Relief valve to vent frustrations

When it comes to grievances, settling the ‘losers’ and litigating the ‘winners’ should give an employer credibility and lead to reduced conflict
By Timothy Liznick
|Canadian HR Reporter|Last Updated: 10/18/2010

Peace is not the absence of conflict, it is the ability to handle conflict by peaceful means,” according to Ronald Reagan, the 40th president of the United States. Through the careful, thorough and rigorous application of the grievance procedure, management can minimize the number of grievances that ultimately reach arbitration. This improves the odds of successful arbitration and the overall climate of labour relations, thus reducing conflict and increasing peace.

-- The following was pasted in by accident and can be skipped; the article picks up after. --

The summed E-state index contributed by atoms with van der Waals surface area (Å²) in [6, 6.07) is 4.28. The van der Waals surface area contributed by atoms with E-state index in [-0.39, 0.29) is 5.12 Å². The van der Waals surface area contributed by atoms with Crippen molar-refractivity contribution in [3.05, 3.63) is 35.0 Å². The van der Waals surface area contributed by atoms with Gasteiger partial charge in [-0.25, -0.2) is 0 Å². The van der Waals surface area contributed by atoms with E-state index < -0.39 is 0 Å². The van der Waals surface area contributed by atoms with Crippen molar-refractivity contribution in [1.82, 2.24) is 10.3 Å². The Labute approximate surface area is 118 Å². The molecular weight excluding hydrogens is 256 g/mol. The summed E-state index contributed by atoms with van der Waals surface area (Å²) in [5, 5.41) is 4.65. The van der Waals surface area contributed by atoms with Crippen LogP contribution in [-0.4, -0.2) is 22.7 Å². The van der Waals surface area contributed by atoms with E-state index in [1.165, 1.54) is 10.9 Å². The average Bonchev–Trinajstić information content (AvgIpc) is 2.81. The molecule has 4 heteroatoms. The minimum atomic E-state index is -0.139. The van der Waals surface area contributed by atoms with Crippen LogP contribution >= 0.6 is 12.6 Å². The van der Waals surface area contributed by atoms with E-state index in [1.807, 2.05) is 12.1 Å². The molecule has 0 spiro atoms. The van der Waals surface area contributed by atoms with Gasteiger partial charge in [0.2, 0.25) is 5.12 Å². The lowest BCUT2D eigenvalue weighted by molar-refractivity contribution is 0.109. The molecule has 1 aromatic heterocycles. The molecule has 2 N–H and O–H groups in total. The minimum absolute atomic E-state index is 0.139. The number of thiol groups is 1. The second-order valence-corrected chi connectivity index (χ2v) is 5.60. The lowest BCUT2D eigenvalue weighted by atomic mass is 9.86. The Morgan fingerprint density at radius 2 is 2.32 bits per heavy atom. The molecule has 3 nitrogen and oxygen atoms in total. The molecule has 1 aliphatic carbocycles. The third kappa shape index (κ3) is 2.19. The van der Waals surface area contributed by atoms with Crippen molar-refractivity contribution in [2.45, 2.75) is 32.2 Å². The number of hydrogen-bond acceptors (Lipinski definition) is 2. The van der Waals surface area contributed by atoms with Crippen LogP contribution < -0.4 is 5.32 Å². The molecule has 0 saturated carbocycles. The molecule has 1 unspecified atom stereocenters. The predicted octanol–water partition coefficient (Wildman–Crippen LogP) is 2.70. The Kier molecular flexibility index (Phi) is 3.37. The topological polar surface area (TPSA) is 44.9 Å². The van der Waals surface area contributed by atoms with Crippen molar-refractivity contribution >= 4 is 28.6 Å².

In relations between unions and employers, the grievance procedure is the process by which grievances are filed, discussed and carried to arbitration. In turn, arbitration is the mechanism by which conflict is peacefully handled during the life of a collective agreement.

The grievance procedure serves several purposes management should keep in mind. It provides a relief valve for the parties to vent their frustrations, clearing the air and improving the climate of a workplace. It is a process — akin to pleadings and discovery in civil claims — by which the parties gain understanding of the scope of the dispute and discover the case they will have to meet at arbitration. It also gives the parties a chance to explore the possible resolution of a dispute and arrive at a mutually acceptable settlement, avoiding the cost and disruption of arbitration.